If this first half of the championship has given us a certainty, it is that Italy has beaten Japan. True, in the riders' standings Yamaha is top thanks to Fabio Quartararo, but this does not mean that the Italian bikes have overtaken those of the Rising Sun in competitiveness. You can understand this by looking at the rankings and the numbers certify it.
Ducati has confirmed its competitive level and Aprilia has taken that decisive step forward that led it to win its first MotoGP race and to be a constant presence on the podium. Statistics show that two different Italian bikes had not won in the premier class since 1969. In that year it was Giacomo Agostini who won the title on the MV Agusta and Gyula Marsovsky finished behind him in the championship on the LinTo (a handcrafted bike by the brilliant designer Lino Tonti). Despite his excellent placement at the end of the year, the Swiss rider was unable to win any GP, and neither did his brand mate Alberto Pagani, who finished in first place in the Grand Prix of Nations (boycotted by MV Agusta because it was moved that season from Monza to Imola).
The Noale manufacturer in Argentina managed to enter the restricted club of winning Italian bikes in the premier class, the seventh in the list: Gilera, Moto Guzzi, MV Agusta, Cagiva, Ducati and the aforementioned Linto.
Aprilia a nice surprise, Ducati dominates but not in the riders' championship
The most important thing, however, is that for Aprilia it was not an isolated peak performance but the confirmation of a consistency that is certified by the rankings. The Veneto manufacturer is in fact in 3rd place in the constructors' standings, just 17 points behind Yamaha, despite being able to count on only two riders. In the championship reserved for teams, however, it is first, with a 16-point advantage over the official Yamaha and Ducati teams. It has also managed to put both of its riders (Aleix Espargarò and Maverick Vinales) on the podium.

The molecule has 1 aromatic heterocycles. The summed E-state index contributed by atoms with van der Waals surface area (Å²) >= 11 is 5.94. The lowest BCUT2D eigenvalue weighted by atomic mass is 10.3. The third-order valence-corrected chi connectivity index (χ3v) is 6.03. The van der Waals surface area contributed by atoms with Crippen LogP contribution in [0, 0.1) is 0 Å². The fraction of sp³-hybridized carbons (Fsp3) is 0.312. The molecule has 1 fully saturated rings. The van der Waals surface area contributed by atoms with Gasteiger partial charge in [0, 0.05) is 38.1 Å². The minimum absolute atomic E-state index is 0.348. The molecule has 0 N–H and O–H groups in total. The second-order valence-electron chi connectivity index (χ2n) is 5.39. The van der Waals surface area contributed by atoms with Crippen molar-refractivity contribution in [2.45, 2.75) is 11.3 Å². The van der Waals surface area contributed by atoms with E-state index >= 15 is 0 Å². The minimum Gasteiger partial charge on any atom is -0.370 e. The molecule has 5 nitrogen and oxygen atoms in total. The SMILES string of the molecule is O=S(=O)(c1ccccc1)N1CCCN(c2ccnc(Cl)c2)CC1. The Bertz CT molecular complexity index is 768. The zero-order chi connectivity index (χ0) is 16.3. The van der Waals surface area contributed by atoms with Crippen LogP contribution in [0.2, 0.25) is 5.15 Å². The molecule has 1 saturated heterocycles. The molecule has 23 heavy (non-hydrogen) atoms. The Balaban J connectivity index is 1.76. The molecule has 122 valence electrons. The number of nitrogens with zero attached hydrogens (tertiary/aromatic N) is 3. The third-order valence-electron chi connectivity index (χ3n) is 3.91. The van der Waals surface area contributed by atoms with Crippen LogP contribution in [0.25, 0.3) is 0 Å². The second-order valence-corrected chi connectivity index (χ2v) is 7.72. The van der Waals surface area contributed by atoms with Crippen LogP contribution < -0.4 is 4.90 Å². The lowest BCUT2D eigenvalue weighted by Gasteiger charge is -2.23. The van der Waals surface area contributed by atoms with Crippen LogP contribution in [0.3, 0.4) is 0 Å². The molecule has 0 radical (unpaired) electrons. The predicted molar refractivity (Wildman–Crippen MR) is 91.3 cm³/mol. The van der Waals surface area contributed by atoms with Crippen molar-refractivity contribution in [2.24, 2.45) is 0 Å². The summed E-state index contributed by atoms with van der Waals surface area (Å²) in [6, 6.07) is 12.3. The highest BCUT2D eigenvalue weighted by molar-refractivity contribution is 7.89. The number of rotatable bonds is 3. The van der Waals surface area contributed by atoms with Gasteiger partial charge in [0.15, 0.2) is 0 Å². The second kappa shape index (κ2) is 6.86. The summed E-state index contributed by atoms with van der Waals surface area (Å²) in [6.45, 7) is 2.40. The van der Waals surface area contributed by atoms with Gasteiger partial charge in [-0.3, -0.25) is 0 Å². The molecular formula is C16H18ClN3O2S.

For its Bologna-based opponent, dominance in the championship reserved for the manufacturers is clear: 246 points, with Yamaha chasing 74 points away. Never as in this case, union is strength because with 8 bikes on the track (twice as many as Yamaha, Honda and KTM, four times those of Aprilia and Suzuki) the opportunities, it goes without saying, are greater. As long as the bike is fast and above all can be ridden by many different riders and that's exactly what the Desmosedici has become.
The Rossa has won 6 of the 11 races held up to now (3 with Bagnaia and the same number with Bastianini) and there has always been a Ducati on the podium in every GP. Furthermore, 6 of its 8 riders have climbed at least once on those steps: Bagnaia, Bastianini, Miller, Martin, Zarco and even the rookie Bezzecchi. The other rookie Di Giannantonio and Marini haven’t done it so far (for now), but in any case, they have proved to be fast, especially in qualifying. In fact, Fabio managed to conquer a pole position (at Mugello), one of the 8 Ducati poles in 11 GPs. In the words of Aleix Espargarò, the strange thing is that there is no Ducati rider leading the championship, but there you go.
Quartararo the new Marquez, but Honda and Yamaha have a negative record
That it is a fantastic year for Italian bikes is undeniable, but what about the Japanese ones? Quite the contrary. Honda and Yamaha have both set a negative record by not scoring points with any rider, the first at Sachsenring and the second at Assen. This had not happened at Honda for 40 years and 633 races (since the 1982 French Grand Prix), at Yamaha for 33 years and 633 races (since the 1989 Grand Prix of Nations). This year Suzuki has also failed on 3 occasions, but with only two riders this is more likely to happen (especially since Rins had to miss two GPs due to injury).
The Japanese giants seem to collapse, or at least one because Yamaha, as mentioned, cannot complain too much as it is at the top of the riders' standings. The problem is that everything is on the shoulders of Quartararo (who in fact picked up all the points that the Iwata manufacturer has in the constructors' championship on his own) and the parallel with Marquez comes naturally.
For years Marc was the saviour of Honda, which began to sink when its champion was injured. Seeing the Tokyo manufacturer last in the constructors' championship (with only one podium in 11 GPs) and the two teams (official and LCR) in 8th and 9th place ahead of only WithU and Tech3 is worth a thousand words.
The same could have happened to Yamaha, considering that Morbidelli is 19th in the standings and Binder and Dovizioso are last and next-to-last: 45 points in 3, just over a quarter of those picked up by Quartararo alone. In other words, Fabio has kept the show on the road and logically wanted technical guarantees for next year, when Yamaha will only have two motorcycles on the track.
He remains the favourite for the title this year, but if he manages to hit the target, it will be largely thanks to him, because Aprilia and Ducati are the best bikes right now.